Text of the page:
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0220 Serindia : vol.1
Serindia : vol.1 / Page 220 (Grayscale High Resolution Image)

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doi: 10.20676/00000183
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[Chap. V

Decorative wood- carvings in Kha. ix.

Miscel- laneous finds in Kha. ix.

Rush walls
and fence
at Kha. xi.

walls survived, but some relievo fragments in stucco once belonging to vesica borders indicated that its decoration had closely resembled that of the larger shrines. Apart from the Pôthi: pieces, Kha. ix yielded half a dozen wooden tablets inscribed with Brâhmi characters ; a small four-faced stick showing the same script on each side ; two tally-like narrow pieces of tamarisk-wood notched

and bearing short Brâhmi legends in places. Of special interest was the discovery of a narrow

tablet, Kha. ix. 7, bearing Tibetan writing and showing on its left end the same raised seal-socket which appears on so many of the Tibetan wooden documents from Mirân and Mazâr-tâgh (see Plates CLXXI, CLXXII). According to Dr. Francke's decipherment the writing on the reverse shows the title and name of a minister. Together with two other fragmentary wooden records in Tibetan

from Kha. vi and Kha. viii this discovery supplied the first tangible proof that the presence of the Tibetan invaders, attested by the Chinese Annals for different periods of the eighth century, was in Khotan territory not confined to mere inroads.

Among the miscellaneous ` finds ' the remains of fine decorative wood-carving, Kha. ix. 14 (Plate XIV), 16 (Plate XLVII), deserve special mention on account of the clear impress they bear of Gandhâra style. Finials such as Kha. ix. 0027 (Plate XVII) and turned balusters are likely to have been brought here from the larger shrine south during the quarrying operations and left behind as useless. This had evidently been the fate also of the massive pillar, with bold lathe-turned mouldings, which was found to the south of Kha. ix, only a few inches above the ground, and which the photograph (Fig. 42) shows when set upright. Its close affinity in style to the massive wooden pillars subsequently unearthed in the Endere fort deserves notice.16 Among painted panels, Kha. ix. io (Plate xiv), showing on either side three female figures in varying attitudes, was the least defaced. Though its colours had suffered badly the bold and graceful outlines still remained and showed a pictorial skill equal to that of the best Dandan-oilik panels.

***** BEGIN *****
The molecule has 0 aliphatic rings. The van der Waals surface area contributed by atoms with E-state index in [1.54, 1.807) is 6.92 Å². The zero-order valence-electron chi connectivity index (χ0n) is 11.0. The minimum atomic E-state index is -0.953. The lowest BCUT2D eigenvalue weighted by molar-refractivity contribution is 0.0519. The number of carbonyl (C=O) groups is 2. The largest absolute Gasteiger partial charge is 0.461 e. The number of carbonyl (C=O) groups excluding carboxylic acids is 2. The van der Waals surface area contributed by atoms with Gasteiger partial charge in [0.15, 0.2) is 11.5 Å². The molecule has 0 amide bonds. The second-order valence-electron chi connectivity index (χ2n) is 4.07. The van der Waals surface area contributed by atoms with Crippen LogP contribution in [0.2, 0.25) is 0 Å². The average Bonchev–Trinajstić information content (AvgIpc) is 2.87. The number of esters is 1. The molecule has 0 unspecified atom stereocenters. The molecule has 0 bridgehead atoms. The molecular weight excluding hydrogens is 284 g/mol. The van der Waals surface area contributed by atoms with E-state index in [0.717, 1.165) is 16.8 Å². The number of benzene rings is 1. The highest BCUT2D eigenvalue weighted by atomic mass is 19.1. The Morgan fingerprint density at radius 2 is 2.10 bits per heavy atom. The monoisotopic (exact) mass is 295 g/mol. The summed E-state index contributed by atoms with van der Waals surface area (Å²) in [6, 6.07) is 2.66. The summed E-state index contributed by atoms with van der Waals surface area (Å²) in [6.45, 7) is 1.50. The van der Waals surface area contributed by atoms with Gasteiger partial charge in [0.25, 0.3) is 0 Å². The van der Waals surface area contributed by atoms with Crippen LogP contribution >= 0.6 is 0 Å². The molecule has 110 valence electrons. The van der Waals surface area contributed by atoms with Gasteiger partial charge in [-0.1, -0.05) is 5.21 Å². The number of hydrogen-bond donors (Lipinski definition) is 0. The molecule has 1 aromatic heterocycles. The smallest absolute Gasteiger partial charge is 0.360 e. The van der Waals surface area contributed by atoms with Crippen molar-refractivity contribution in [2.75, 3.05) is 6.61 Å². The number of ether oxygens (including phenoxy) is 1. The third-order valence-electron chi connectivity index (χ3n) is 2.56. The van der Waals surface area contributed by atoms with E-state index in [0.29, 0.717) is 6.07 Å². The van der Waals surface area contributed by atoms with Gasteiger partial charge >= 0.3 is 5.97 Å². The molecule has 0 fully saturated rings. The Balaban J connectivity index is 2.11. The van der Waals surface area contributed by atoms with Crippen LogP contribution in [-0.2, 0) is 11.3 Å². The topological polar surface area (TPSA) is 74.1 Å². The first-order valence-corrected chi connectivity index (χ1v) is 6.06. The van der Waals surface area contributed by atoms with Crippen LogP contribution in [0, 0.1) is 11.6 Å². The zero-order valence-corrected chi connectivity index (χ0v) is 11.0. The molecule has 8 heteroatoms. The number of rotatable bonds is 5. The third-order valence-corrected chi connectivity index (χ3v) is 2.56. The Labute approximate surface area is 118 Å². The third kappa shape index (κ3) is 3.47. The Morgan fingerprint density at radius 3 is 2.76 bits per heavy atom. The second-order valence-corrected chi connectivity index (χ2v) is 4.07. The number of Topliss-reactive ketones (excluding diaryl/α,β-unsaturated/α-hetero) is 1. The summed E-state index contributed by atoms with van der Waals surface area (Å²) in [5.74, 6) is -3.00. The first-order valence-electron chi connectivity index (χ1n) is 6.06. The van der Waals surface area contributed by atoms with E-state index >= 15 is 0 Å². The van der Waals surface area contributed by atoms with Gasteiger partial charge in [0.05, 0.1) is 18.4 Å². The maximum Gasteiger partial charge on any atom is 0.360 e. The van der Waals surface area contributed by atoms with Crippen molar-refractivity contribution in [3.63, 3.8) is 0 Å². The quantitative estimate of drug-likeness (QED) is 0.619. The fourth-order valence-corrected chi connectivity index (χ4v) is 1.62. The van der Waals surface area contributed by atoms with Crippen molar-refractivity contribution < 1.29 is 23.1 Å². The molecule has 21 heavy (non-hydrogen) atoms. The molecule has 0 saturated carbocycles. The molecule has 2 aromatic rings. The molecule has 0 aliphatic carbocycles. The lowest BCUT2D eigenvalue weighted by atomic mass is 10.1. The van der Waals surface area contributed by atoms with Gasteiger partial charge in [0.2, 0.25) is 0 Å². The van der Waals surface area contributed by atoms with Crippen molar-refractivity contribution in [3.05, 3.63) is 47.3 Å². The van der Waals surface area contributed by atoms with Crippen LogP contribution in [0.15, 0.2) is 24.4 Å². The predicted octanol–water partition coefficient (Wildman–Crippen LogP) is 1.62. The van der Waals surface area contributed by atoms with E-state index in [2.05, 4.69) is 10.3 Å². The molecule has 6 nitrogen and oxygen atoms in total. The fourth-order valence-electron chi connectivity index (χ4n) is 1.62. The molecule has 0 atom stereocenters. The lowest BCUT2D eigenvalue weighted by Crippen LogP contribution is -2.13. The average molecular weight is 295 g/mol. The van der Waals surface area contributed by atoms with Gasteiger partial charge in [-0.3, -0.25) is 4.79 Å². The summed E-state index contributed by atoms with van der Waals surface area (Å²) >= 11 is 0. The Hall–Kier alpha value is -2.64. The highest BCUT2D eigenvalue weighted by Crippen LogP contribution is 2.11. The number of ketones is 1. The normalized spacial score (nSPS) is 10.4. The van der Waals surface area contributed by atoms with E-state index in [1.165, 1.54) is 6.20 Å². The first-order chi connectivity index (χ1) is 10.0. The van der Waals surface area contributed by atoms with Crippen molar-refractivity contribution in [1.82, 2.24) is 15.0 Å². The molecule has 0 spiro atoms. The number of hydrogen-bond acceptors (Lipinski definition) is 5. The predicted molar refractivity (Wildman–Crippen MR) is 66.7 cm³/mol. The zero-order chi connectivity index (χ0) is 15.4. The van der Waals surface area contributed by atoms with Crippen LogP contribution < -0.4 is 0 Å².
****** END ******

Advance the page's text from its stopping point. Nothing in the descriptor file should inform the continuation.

That the narrow apartment to the north of the cella of Kha. ix, with its timber and plaster walls still standing in parts to a height of about one and a half feet, had served for homely uses was proved by the large wooden trough and the roughly cut tripod for a jar found fixed in its floor, as well as by such objects as two wooden boot-lasts, Kha. ix. 0031, 0032, of the type first found at the Niya Site ; 17 a number of wooden keys and parts of locks, Kha. ix. 007, oo8, 001 I—oo13 ; a sandalwood comb, Kha. ix. ooi, etc. The wooden disc, Kha. ix. 0023, with intaglio design on each side (Plate XLVII), is curious on account of its close resemblance to Coptic cake-stamps and as the only object of this kind which my excavations have brought to light. The well-glazed piece of pottery in red and green, Kha. ix. 0018, and the edge of a cup of green glass, Kha. ix. 0022, also found here, may yet prove of value owing to the chronological accuracy with which the period of their use can be fixed.

The only structural remains at Khadalik which are left for mention consisted of a small group of detached rooms, Kha. xi, built with plastered rush walls and situated about /80 yards to the southeast of Kha. i. As the plan in Plate 5 and the photograph (Fig. 40) show, the fence enclosing the court-yard around them still partially survived. This fence, about one and a half feet thick, was constructed of layers of twigs and scrub set in mud, after a fashion still known about Khotan under the name of Chiian-tam. It was interesting to observe how well this fence and the rush walls of the small dwellings had withstood wind-erosion which had actually lowered the ground in the open court-yard by some three feet below the floor level of the rooms. The top of the fence still rose about five feet above the lowest portion of the court-yard. There was no reason to doubt that these modest quarters belonged to the same period as the shrines. Their survival illustrates the observa-

le See below, chap. vii, sec. ii.   17 See Ancient Kholan, ii. Pl. LXXIII, N. xx. 04.